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Information about deadlock
Education

Published on December 12, 2008

Author: archana15

Source: authorstream.com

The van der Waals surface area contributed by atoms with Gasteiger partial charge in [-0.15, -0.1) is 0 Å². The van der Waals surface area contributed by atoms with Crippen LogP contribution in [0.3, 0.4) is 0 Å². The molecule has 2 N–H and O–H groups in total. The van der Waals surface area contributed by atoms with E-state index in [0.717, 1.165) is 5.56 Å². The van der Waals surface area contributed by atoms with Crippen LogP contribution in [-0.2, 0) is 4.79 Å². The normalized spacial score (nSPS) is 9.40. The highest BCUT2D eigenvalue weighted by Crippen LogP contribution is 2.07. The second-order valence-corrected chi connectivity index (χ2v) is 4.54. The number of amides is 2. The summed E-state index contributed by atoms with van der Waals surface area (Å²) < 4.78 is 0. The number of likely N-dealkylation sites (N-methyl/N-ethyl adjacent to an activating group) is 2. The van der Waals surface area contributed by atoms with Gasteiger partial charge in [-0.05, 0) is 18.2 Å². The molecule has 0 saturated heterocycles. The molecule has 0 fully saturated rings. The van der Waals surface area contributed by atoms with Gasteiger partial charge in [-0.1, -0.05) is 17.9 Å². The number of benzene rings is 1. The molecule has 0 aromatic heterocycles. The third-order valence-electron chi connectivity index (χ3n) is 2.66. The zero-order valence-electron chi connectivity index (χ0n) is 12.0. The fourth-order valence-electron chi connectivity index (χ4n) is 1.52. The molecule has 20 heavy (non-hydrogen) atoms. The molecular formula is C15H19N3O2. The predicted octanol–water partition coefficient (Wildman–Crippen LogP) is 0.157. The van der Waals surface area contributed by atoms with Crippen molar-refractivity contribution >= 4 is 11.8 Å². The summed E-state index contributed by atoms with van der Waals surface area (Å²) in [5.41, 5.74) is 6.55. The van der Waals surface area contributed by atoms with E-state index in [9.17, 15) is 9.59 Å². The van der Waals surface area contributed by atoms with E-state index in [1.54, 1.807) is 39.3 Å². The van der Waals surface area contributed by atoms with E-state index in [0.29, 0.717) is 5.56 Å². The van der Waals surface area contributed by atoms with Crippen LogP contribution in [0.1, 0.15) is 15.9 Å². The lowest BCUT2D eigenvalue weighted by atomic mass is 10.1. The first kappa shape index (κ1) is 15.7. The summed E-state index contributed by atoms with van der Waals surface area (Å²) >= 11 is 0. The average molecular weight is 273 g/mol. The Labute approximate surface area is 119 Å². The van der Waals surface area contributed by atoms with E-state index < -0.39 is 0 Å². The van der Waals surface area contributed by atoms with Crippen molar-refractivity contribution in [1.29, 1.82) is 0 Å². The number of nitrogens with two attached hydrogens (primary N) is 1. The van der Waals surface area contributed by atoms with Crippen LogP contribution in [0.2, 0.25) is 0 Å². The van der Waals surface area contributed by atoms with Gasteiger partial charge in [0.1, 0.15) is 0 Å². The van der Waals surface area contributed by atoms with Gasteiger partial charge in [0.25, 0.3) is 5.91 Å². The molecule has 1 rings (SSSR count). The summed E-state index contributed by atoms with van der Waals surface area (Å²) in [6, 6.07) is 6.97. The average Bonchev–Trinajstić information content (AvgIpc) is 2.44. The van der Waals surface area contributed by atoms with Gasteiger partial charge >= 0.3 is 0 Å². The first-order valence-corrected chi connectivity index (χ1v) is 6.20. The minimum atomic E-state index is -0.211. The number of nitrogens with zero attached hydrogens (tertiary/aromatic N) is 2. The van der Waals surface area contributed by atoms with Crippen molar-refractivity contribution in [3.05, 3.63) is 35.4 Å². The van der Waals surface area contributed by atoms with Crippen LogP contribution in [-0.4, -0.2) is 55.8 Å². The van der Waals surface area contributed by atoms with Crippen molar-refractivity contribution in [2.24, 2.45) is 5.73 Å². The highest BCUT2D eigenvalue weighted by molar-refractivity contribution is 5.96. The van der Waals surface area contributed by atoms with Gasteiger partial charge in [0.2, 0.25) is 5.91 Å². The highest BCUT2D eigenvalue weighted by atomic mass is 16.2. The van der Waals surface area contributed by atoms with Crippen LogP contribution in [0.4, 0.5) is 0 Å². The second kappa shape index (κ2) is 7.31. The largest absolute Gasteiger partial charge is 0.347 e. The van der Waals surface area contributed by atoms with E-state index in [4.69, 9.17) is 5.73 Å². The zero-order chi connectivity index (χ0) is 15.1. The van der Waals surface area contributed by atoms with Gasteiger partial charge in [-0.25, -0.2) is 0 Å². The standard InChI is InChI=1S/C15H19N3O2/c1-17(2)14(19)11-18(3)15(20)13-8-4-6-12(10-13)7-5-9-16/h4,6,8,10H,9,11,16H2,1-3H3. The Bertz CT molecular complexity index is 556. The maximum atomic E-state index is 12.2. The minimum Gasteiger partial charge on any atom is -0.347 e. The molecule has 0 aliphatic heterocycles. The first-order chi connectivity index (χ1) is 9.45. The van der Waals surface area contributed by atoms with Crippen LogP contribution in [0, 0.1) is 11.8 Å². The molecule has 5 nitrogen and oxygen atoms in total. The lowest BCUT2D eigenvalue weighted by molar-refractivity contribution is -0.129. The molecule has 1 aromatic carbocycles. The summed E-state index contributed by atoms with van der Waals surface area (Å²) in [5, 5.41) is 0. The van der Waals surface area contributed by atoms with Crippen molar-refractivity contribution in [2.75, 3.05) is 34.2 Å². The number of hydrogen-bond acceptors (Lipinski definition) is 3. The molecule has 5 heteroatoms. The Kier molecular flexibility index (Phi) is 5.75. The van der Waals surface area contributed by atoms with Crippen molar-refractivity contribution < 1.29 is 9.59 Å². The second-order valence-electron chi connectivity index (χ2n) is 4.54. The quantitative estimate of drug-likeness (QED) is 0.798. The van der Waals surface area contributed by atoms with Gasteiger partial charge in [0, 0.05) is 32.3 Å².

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Slide 1: DEADLOCK INTRODUCTION THE CONDITION FOR DEADLOCK RESOURCE ALLOCATION GRAPH DEADLOCK PREVENTION DEADLOCK AVOIDANCE DEADLOCK DETECTION RECOVERY FROM DEADLOCK DEADLOCK : DEADLOCK INTRODUCTION : A process request the resources, the resources are not available at that time, so the process enter into the waiting state. The requesting resources are held by another waiting process, both are in waiting state, this situation is said to be “Deadlock”. Resource Allocation Graph R1 R2 P1 P2 Slide 3: For example P1 and P2 are two processes, R1 and R2 are two resources. P1 request the resource R1, R1 held by process P2, P2 request the resource R2, R2 is held by P1, then both are entered into the waiting state. There is no work progress for process P1 and P2, it is also a Deadlock. Deadlock can be represented by Resource Allocation Graph. THE CONDITION FOR DEADLOCK : A Deadlocked system must satisfied the following 4 conditions. These are : MUTUAL EXCLUSION : Mutual exclusion means resource are in non-sharable mode only, it means only one process at a time can use a resource. If some other process requests that resource, the requesting process must be wait until the resource has been released. For example, line printers, the line printers are always in non-sharable mode only, only one process can use the resource at a time. Slide 4: 2. HOLD AND WAIT : Each and every process in the dead lock state, must holding at least one resource and is waiting for additional resources, that are currently being held by other processes. For example, consider the below figure : P1, P2, P3 are 3 processes, R1, R2, R3 and R4 are 4 resources, each process holding a resource and waiting for another resource. P1 holding the resource R3 and is waiting for resource R1. P2 holding resource R1 and R4, waiting for R2 and R3. P3 holding the resource R2 and is waiting for resource R4. R1r R1 R2 R3 R4 P1 P2 P3 Slide 5: 3. NO PREEMPTION : No preemption means resources are not released in the middle of the work, they released only after the process has completed its task. 4. CIRCULAR WAIT : In the previous figure, P1 is waiting for a resource R1 it is held by P2, P2 is waiting for R2, R2 held by P3, P3 waiting for R4, R4 held by P2, P2 waiting for resource R3 it is held by P1. P1 R1 P2 R2 P3 R4 P2 R3 It is said to be Circular Wait. Slide 6: RESOURCE ALLOCATION GRAPH : Deadlocks can be described precisely using a directed graph called a system resource allocation graph. This graph consists of a set of vertices V and a set of edges E. The set of vertices V is partitioned into two different types of nodes P = {P1, P2, P3…………….Pn}, the set of all active processes in the system, and R = {R1, R2,…………Rm}, the set of all resource types in the system. A directed edge from process Pi to resource type Rj is denoted by Pi Rj, it means that process Pi requested an instance of resource type Rj and is waiting for that resource. A directed edge from resource type Rj to process Pi is denoted by Rj Pi, it means that an instance of resource type Rj has been allocated to process Pi. A directed edge Pi Rj is called a request edge and a directed edge Rj Pi is called an assignment edge. Slide 7: Each process Pi is represented as a circle and each resource type Rj as a square. Instances of a resource type Rj are represented by dots within the square. R3 R4 Resource Allocation Graph R1r R1 R3 P1 P3 P2 R1r Slide 8: Fig. shows the resource allocation graph for the following situation : The sets P = { P1, P2, P3 }, R = {R1, R2, R3, R4 }, E = { P1 R1, P2 R3, R1 P2, R2 P2, R2 R1, R3 P3} Resource instances – 1 instance of resource type R1, 2 instances of resource type R2, 1 instance of resource type R3 and 3 instances of resource type R4. Process states – Process P1 is holding an instance of resource type R2, and is waiting for an instance of resource type R1. Process P2 is holding an instance of resource type R1 and R2, and is waiting for an instance of resource type R3. Process P3 is holding an instance of resource type R3. If a resource allocation graph contains no cycles, then no process in the system is deadlocked. If the graph contains a cycle, then deadlock may exist. Slide 9: DEADLOCK PREVENTION : The general meaning for prevention is take the medicine before the attack of diseases. Deadlock prevention is same as take the preventive methods before attacking the deadlock. For deadlock to occur, each of the four necessary conditions must hold, by ensuring that at least one of these conditions can’t hold, we can prevent the occurrence of the deadlock. So apply this technique on four necessary conditions separately. MUTUAL EXCLUSION : Mutual exclusion means resource are in non-sharable mode only, it means only one process at a time can use a resource. If some other process requests that resource, the requesting process must be wait until the resource has been released. We can deny this condition by simple protocol i.e., “convert the all non-sharable resources to sharable resources”. So this condition is not satisfied by the deadlock, then we can prevent the deadlock. Here is a simple correction, a printer is not shared by the number of process at a time, so we can’t convert the printer from non-sharable to sharable mode. So we can’t apply this preventive method if the system consisting of printers. Slide 10: 2. HOLD AND WAIT : Each and every process in the dead lock state, must holding at least one resource and is waiting for additional resources, that are currently being held by other processes. We can deny this condition with following two protocols : “A process request the resources only when the process has none”. This protocol is very expensive, and time consuming. For example, a process wants to copy the data from a tape drive to a disk file, and then take a print out. Initially the process consisting of tape drive, disk file. Now the process to be request the printer. Applying the above said protocol the tape drive and disk file before the request of printer. So it is time consuming. “Each process to request and be allocated all its resources before it begins execution”. It is very difficult to implement, because more number of resources are available to begin the execution. For example, P1, P2, P3,………………P100 are 100 processes . Each requires a printer to complete their jobs. Applying this protocol the system must consisting of 100 printers. So it is very difficult to implement. Slide 11: 3. NO PREEMPTION : No preemption means resources are not released in the middle of the work, they released only after the process has completed its task. To ensure that condition does not hold, we use the following protocol : A process request some resources, we first check whether they are available. If they are available we allocate them. If they are not available, we check whether they are allocated to some other process that is waiting for additional resources. If so, we preempt the desired resources from the waiting process and allocate them to the requesting process. If resources are not either available (or) held by a waiting process, then, the requesting process must wait. While it is waiting some of its resources may be used by other process. 4. CIRCULAR WAIT : We ensure that circular wait must not happened if we apply a simple solution, i.e., numbering all the resources types and each process request resources in an increasing order of enumeration. Alternatively whenever “A process requests an instance of resource type Rj, it has released any resource Ri, such that F(Ri) > F(Rj)” and the second protocol is Slide 12: “A process can initially request any number of instances of resource type, say Ri. After that the process can request the instances of resource type Rj, if and only if F(Rj) > F(Ri)”. If these 2 protocols are used, then the circular wait condition cannot hold. DEADLOCK AVOIDANCE : It is one of the methods of dynamically escaping from the deadlocks, the word dynamically means ‘online’. In this scheme if a process request for resources the avoidance algorithm checks before the allocation of resources about the state of system. If the state is safe, the system allocate the resources to the requesting process otherwise (unsafe) do not allocate the resources. So taking care before the allocation said to be deadlock avoidance. Safe state means “ no deadlock will happen, even we allocate the resources to requesting processes”. Unsafe means the deadlocks may happen if grant the resources . Consider the below figure for better understanding. Slide 13:  Unsafe Safe Deadlock Safe unsafe and deadlock state spaces Slide 14: A safe state is not a deadlock state. Conversely, a deadlock state is an unsafe state. Not all unsafe states are deadlocks, however, an unsafe state may lead to a dead lock. As long as the state is safe, the O.S. can avoid unsafe states. BANKER’S ALGORITHM : If multiple instances of resource are available in the system, then this algorithm is used. Assumption for Banker’s algorithm are as follows: Every process tells in advance, the number of resources of each type it may require. No process asks for more resources then what the system has. At the termination time every process will release resources. DATA STRUCTURE : The following data structures are used, where n be the number of processes and m be the number of resources. Slide 15: Available : A vector of length ‘m’ indicates that number of available resources of each type. If available [ j] = k, there are k instances of resource type Rj available. Max : A nXm matrix indicates maximum demand of each process. If max [i, j] = k, then process Pi may request at most k instances of resource type Rj. Allocation : A nXm matrix indicates number of resources of each type currently allocated to each process. If allocation [i, j] = k, then process Pi is currently allocated k instances of resource type Rj. Need : A nXm matrix indicates remaining resource need of each process. If need [i, j] = k, then process Pi may need k more instances of resource type Rj to complete its task. NECESSARY CONDITION: Need [i, j] = Max [i, j] – Allocation [i, j] Slide 16: SAFETY ALGORITHM : This algorithm checks whether a state is in safe state or not. This algorithm requires O(mXn2) operations. The steps of algorithm are as follows: Initialize Work : = Available and Finish [i ] = false for i= 1,2,3,……………….n Find an i such that both Finish [i ] := false Need [i ] <= work If no such I exists, go to step d. Work := Work + Allocation [i ] Finish [i ] := true Go to step b. If Finish [i ] := true for all I, then the system is in a safe state. Slide 17: RESOURCE - REQUEST ALGORITHM : To satisfy the request made by process Pi for resource following actions are required: If request [i ] <= Need [i ], go to step b else display error message. If request [i ] <= Available, go to step c else Pi must wait until the resources available. Available : = Available – Request [i ] Allocation [i ] : = Allocation [i ] + Request [i ] Need [i ] : = Need [i ] – Request [i ] If the resulting resource allocation state is in safe state, then resources are allocated to Pi. Slide 18: DEADLOCK DETECTION : Detection mechanism of deadlocks for single instance of resource type is different. We can detect the dead locks using wait for graph for single instance resource type and detect using detection algorithm for multiple instances of resource type. SINGLE INSTANCE OF RESOURCE TYPE : Single instance of resource type means, the system consisting of only one resource for one type. We can detect this type of deadlocks with the help of wait for graph. A wait for graph is a graph, it derived from ‘resource allocation graph’. It consisting of only processes as vertices instead of resources and processes in resource allocation graph. Consider the given figure. We represent a resource allocation graph and the corresponding wait for graph. An edge from Pi to Pj in a wait for graph implies that process Pi is waiting for process Pj to release a resource that Pi needs. An edge Pi to Pj exists in a wait for graph if and only if the corresponding resource allocation graph contains two edges Pi to Rq and Rq to Pj for some resource Rq. Slide 19: Resource Allocation Graph R1 R2 R3 R4 P1 P2 P3 Slide 20: P1 R1 P2 P2 R2 P3 P2 R3 P1 P3 R4 P2 Wait for graph A system is in deadlock state , if and only if the wait for graph contains cycles. So we can detect the deadlocks with cycles. In the figure there is 2 cycles one is P1 to P2 to P1, second one P2 to P3 to P2 so the system consisting of deadlocks. P1 P2 P3 Slide 21: 2. SEVERAL INSTANCE OF RESOURCE TYPE : The wait for graph is not applicable to several instance of resource type. So we need another method for this type, that is “deadlock detection algorithm”. This algorithm looks like ‘Banker’s algorithm” and it employees several data structures that are similar to those used in the Banker’s algorithm. DATA STRUCTURE: Available : A vector of length ‘m’ indicates the number of available resources of each type. Allocation : An nXm matrix defines the number of resources of each type currently allocated to each process. Request : An nXm matrix indicates the current request of each process. If request [I, j] = k, then process Pi is requesting K more instances of resource type Rj. Slide 22: DEADLOCK DETECTION ALGORITHM: Initialize Work: = Available If allocation [ i ] != 0 for i = 1,2,3,…………………….n. then Finish [ i ] = false, otherwise Finish [ i ] – true Find an index i such that both Finish [ i ] = false Request [ i ] < work if no such I exists, go to step 4 Work : = Work + Allocation [ i ] Finish [ i ] = true go to step 2 If Finish [ i ] = false, for some I than the system is in a deadlock state. Moreover, if Finish [ i ] = false then process Pi is deadlocked. Slide 23: RECOVERY FROM DEADLOCK : Once deadlock has been detected, some strategy is needed for recovery. The various approaches of recovering from deadlock are: PROCESS TERMINATION : “Process termination” it is one method to recover from deadlock. We use 2 methods for process termination, these are: ABORT ALL DEADLOCKED PROCESS : It means release all the processes in the deadlocked state, and start the allocation from the starting point. It is a great expensive method. ABORT ONE BY ONE PROCESS UNTIL THE DEADLOCK CYCLE IS ELIMINATED : In this method first abort the one of the processes in the deadlocked state, and allocated the resources to some other process in the deadlock state then check whether the deadlock breaked or not. If no, abort the another process from the deadlock state. Continue this process until we recover from deadlock. This method is also expensive but compare with first one it is better. Slide 24: RESOURCE PREEMPTION : To eliminate deadlocks using resource preemption, preempt some resources from processes and give these resources to other processes until the deadlock cycle is broken. There are 3 methods to eliminate the deadlocks using resource preemption. These are : SELECTING A VICTIM : Select a victim resource from the deadlock state, and preempt that one. ROLLBACK : If a resource from a process is preempted, what should be done with that process. The process must be roll backed to some safe state and restart it from that state. STARVATION : It must be guaranteed that resource will not always be preempted from the same process to avoid starvation problem.